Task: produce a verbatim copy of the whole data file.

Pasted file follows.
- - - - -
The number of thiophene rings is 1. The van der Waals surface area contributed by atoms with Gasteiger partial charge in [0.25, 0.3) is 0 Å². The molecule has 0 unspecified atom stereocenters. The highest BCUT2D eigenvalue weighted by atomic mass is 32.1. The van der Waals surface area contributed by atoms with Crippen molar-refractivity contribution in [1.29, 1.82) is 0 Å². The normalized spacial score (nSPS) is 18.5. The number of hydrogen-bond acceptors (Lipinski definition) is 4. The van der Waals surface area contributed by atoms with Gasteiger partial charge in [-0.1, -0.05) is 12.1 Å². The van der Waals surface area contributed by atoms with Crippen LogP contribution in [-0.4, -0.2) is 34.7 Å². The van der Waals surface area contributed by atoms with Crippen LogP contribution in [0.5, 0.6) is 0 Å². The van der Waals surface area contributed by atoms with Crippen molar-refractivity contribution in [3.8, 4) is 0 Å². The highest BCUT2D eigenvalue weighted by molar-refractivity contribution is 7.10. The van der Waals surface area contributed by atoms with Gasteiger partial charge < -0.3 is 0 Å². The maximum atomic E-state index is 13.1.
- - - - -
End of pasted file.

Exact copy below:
The number of thiophene rings is 1. The van der Waals surface area contributed by atoms with Gasteiger partial charge in [0.25, 0.3) is 0 Å². The molecule has 0 unspecified atom stereocenters. The highest BCUT2D eigenvalue weighted by atomic mass is 32.1. The van der Waals surface area contributed by atoms with Crippen molar-refractivity contribution in [1.29, 1.82) is 0 Å². The normalized spacial score (nSPS) is 18.5. The number of hydrogen-bond acceptors (Lipinski definition) is 4. The van der Waals surface area contributed by atoms with Gasteiger partial charge in [-0.1, -0.05) is 12.1 Å². The van der Waals surface area contributed by atoms with Crippen LogP contribution in [-0.4, -0.2) is 34.7 Å². The van der Waals surface area contributed by atoms with Crippen LogP contribution in [0.5, 0.6) is 0 Å². The van der Waals surface area contributed by atoms with Crippen molar-refractivity contribution in [3.8, 4) is 0 Å². The highest BCUT2D eigenvalue weighted by molar-refractivity contribution is 7.10. The van der Waals surface area contributed by atoms with Gasteiger partial charge < -0.3 is 0 Å². The maximum atomic E-state index is 13.1.